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Senate agrees to consider healthcare bill

July 26, 2017 - by: HR Hero Alerts 0 COMMENTS

On July 25, after much back-and-forth in the Senate and the dramatic return of Senator John McCain, who was recently diagnosed with brain cancer, the Senate agreed to open debate on legislation to repeal and replace the Affordable Care Act (ACA). With Republican Senators Susan Collins and Lisa Murkowski joining all Senate Democrats in voting against the debate, Vice President Mike Pence stepped in to break the tie and get the legislation on the table.

Soon after, however, a vote on a version of the Better Care Reconciliation Act (BCRA) failed by a count of 43-57.

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DOL seeking feedback on long-debated overtime rule

July 25, 2017 - by: Tammy Binford 0 COMMENTS

Overtime snipEmployers will get the opportunity to offer feedback on changes to the regulation governing which workers are eligible for overtime pay after the U.S. Department of Labor (DOL) publishes a Request for Information (RFI) in the Federal Register on July 26.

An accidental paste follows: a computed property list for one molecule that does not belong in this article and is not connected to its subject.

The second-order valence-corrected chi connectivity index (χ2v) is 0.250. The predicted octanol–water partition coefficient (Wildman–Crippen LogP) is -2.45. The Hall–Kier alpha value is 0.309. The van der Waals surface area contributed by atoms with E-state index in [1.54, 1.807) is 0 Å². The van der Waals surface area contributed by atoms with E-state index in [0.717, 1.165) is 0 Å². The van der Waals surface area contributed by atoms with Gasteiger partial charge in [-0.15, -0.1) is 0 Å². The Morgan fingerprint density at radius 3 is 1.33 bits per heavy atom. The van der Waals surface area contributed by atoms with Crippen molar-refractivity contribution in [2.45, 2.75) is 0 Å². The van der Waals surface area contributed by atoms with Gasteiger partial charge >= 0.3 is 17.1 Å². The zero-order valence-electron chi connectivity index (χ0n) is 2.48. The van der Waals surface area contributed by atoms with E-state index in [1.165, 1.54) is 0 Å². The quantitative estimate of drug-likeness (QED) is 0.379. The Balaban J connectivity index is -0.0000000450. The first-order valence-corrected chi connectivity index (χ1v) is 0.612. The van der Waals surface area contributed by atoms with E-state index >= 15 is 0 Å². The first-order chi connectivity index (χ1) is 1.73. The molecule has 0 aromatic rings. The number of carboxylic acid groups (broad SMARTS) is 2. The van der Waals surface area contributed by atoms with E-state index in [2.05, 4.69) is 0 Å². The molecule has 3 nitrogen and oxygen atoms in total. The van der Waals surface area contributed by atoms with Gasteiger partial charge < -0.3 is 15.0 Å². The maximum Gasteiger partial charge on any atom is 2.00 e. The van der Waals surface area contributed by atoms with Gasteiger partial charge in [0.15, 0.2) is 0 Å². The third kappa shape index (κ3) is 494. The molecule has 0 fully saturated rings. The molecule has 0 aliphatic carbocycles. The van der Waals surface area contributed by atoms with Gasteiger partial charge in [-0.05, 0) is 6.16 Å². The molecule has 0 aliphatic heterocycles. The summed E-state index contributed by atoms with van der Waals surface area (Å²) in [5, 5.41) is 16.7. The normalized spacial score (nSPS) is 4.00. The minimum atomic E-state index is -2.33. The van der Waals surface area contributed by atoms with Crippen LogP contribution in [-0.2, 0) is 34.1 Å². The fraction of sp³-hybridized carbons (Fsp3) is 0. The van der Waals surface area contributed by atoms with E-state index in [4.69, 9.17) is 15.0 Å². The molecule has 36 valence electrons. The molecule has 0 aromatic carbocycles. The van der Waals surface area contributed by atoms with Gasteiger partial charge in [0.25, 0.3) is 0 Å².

On July 25, the DOL announced it would publish the RFI and released a preliminary copy. The RFI is the latest action on a rule issued in May 2016 during the Obama administration. Implementation of the rule would have added approximately 4.2 million employees to the ranks of workers eligible for overtime pay of at least 1½ times their regular rate of pay for hours worked in excess of 40 in a workweek.

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Massachusetts ruling opens door to discrimination suits over medical marijuana

Hero Line marijuanaby Erica E. Flores

A new ruling from the Massachusetts Supreme Judicial Court should be a warning to employers in the state that refuse to tolerate medical marijuana use by employees with a disability.

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Get ready to switch to another revised I-9

July 14, 2017 - by: HR Hero 0 COMMENTS

Immigration snipOn July 17, U.S. Citizenship and Immigration Services (USCIS) will release a new revision of Form I-9—Revision 07/17/17 N—to be used for employment eligibility verification. The new form is available on the USCIS’s website.

Employers will need to use the new version of the form beginning September 18.